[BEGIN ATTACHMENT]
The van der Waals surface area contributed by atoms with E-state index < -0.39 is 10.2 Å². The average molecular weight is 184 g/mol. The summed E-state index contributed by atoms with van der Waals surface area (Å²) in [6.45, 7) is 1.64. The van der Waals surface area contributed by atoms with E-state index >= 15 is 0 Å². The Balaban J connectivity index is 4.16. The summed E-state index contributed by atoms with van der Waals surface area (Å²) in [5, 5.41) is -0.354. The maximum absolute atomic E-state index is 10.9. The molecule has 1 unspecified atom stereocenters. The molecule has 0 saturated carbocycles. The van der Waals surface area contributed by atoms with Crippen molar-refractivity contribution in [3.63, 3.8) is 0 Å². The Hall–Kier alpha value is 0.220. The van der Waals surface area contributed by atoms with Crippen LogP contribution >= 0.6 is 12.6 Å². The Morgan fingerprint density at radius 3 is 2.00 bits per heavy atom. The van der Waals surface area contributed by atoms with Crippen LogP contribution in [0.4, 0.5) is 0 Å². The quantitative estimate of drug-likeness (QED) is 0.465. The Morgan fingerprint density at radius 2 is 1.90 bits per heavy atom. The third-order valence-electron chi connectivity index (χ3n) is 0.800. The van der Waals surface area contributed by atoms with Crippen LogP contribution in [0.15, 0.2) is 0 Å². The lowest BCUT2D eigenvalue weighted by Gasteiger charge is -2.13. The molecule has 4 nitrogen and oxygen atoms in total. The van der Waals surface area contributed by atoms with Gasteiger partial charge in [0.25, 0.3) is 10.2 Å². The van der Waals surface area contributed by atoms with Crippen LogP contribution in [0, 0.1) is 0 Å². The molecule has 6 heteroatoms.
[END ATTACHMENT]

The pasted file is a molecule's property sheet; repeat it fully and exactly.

The van der Waals surface area contributed by atoms with E-state index < -0.39 is 10.2 Å². The average molecular weight is 184 g/mol. The summed E-state index contributed by atoms with van der Waals surface area (Å²) in [6.45, 7) is 1.64. The van der Waals surface area contributed by atoms with E-state index >= 15 is 0 Å². The Balaban J connectivity index is 4.16. The summed E-state index contributed by atoms with van der Waals surface area (Å²) in [5, 5.41) is -0.354. The maximum absolute atomic E-state index is 10.9. The molecule has 1 unspecified atom stereocenters. The molecule has 0 saturated carbocycles. The van der Waals surface area contributed by atoms with Crippen molar-refractivity contribution in [3.63, 3.8) is 0 Å². The Hall–Kier alpha value is 0.220. The van der Waals surface area contributed by atoms with Crippen LogP contribution >= 0.6 is 12.6 Å². The Morgan fingerprint density at radius 3 is 2.00 bits per heavy atom. The van der Waals surface area contributed by atoms with Crippen LogP contribution in [0.4, 0.5) is 0 Å². The quantitative estimate of drug-likeness (QED) is 0.465. The Morgan fingerprint density at radius 2 is 1.90 bits per heavy atom. The third-order valence-electron chi connectivity index (χ3n) is 0.800. The van der Waals surface area contributed by atoms with Crippen LogP contribution in [0.15, 0.2) is 0 Å². The lowest BCUT2D eigenvalue weighted by Gasteiger charge is -2.13. The molecule has 4 nitrogen and oxygen atoms in total. The van der Waals surface area contributed by atoms with Gasteiger partial charge in [0.25, 0.3) is 10.2 Å². The van der Waals surface area contributed by atoms with Crippen LogP contribution in [0, 0.1) is 0 Å². The molecule has 6 heteroatoms.